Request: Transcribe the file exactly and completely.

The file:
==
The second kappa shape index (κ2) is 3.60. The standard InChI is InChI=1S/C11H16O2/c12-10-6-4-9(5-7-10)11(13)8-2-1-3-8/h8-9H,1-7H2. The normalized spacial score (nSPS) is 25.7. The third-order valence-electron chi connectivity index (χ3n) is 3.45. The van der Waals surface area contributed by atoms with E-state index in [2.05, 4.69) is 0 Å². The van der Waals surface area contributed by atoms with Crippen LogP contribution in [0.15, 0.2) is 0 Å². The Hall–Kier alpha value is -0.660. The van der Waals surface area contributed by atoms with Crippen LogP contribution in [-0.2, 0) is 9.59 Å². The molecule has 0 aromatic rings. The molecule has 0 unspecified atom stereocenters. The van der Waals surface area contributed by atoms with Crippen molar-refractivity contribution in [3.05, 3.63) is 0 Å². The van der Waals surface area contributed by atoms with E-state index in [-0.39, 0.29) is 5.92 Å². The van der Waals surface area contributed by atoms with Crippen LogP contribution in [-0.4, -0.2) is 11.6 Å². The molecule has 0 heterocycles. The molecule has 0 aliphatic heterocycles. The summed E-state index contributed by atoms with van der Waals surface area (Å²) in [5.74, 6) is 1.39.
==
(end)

The second kappa shape index (κ2) is 3.60. The standard InChI is InChI=1S/C11H16O2/c12-10-6-4-9(5-7-10)11(13)8-2-1-3-8/h8-9H,1-7H2. The normalized spacial score (nSPS) is 25.7. The third-order valence-electron chi connectivity index (χ3n) is 3.45. The van der Waals surface area contributed by atoms with E-state index in [2.05, 4.69) is 0 Å². The van der Waals surface area contributed by atoms with Crippen LogP contribution in [0.15, 0.2) is 0 Å². The Hall–Kier alpha value is -0.660. The van der Waals surface area contributed by atoms with Crippen LogP contribution in [-0.2, 0) is 9.59 Å². The molecule has 0 aromatic rings. The molecule has 0 unspecified atom stereocenters. The van der Waals surface area contributed by atoms with Crippen molar-refractivity contribution in [3.05, 3.63) is 0 Å². The van der Waals surface area contributed by atoms with E-state index in [-0.39, 0.29) is 5.92 Å². The van der Waals surface area contributed by atoms with Crippen LogP contribution in [-0.4, -0.2) is 11.6 Å². The molecule has 0 heterocycles. The molecule has 0 aliphatic heterocycles. The summed E-state index contributed by atoms with van der Waals surface area (Å²) in [5.74, 6) is 1.39.